By Nancy Black
Am I the only one left in Dallas who remembers the monumental failure of moped rentals in the mid-70s? It sure seems that way. Not only have our community leaders destroyed our beloved city’s streets by allowing undocked bike-sharing loose on our neighborhoods, they have now unleashed rental scooters onto our already busy roads. Scooters, for goodness sakes; available to any fool with a credit card, which is everyone these days.
A moped (MOH-peds) is kind of like a small motorcycle but they have less licensing requirements than a Harley because their top speed is only around 15 MPH. An electric scooter, on the other hand, kind of looks like a skateboard with a handle, but it can actually propel riders forward without any effort from the user and it can reach top speeds of 30 MPH.
Back in the days of our carefree youth, my friends and I couldn’t wait for the weekends, when we could rent mopeds and zoom around our neighborhoods without a care in the world. All we had to do was score (sometimes unknowingly to them) one of our parent’s credit cards. We would then rent enough mopeds for our click of girls and all proudly ride off on our adventures. We loved the freedom and power controlling our own “vehicle” provided. That is, until we all started suffering from deep wounds and bloody gashes because of the accidents we started having on those mopeds. And we still have the scars to prove it.
Those accidents were absolutely preventable. Granted, this was long before helmet laws and other safety riding gear were even considered; society was just being introduced to shoulder strap seatbelts in automobiles, for goodness sakes. But we should know better today.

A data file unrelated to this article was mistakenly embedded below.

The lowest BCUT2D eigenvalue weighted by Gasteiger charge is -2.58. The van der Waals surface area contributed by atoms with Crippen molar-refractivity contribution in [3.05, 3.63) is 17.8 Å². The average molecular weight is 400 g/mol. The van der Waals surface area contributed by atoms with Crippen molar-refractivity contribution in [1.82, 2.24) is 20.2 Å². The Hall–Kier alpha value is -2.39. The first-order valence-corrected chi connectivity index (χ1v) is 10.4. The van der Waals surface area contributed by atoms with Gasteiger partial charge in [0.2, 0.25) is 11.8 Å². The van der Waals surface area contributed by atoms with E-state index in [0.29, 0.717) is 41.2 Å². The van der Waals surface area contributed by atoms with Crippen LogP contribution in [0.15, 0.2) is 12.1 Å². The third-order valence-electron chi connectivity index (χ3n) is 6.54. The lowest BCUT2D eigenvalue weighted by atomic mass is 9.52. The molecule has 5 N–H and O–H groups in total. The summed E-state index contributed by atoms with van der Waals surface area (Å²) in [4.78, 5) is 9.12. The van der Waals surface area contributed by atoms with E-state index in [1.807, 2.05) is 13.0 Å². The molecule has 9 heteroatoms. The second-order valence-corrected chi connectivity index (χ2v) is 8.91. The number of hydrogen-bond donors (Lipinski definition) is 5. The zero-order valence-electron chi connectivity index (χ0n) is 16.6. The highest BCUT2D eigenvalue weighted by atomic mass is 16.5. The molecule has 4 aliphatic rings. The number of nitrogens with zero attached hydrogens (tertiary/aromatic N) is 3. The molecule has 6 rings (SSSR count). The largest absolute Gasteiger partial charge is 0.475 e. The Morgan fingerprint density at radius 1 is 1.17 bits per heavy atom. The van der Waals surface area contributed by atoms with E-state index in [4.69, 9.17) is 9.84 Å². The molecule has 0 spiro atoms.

Sure, the companies who now make billions (yes, with a B) from their bike and scooter-sharing services have rules printed on their products, which they ideally expect users to follow. They are: “Ride safely, helmet required, license required, no riding on sidewalks, no double riding, 18+ years to ride.” How do the kids say it these days? LMAO!?
I was driving through Victory Park on Tuesday and saw a group of girls, about the same age my friends and I were during our moped days, renting the new scooters in downtown Dallas. They all had cell phones, so there goes the riding safely rule. Not one of them had a helmet. And they couldn’t have been a day over 14, so no licenses or 18+ people in the bunch. There also wasn’t anyone in sight to regulate the rules the girls were preparing to break.
I believe our city leaders mean well by doing all they can to make Dallas a hip and happening city, but I think they need to put on the brakes when it comes to all these unregulated bike/scooter-sharing programs. Trust me. You’re going to get hurt!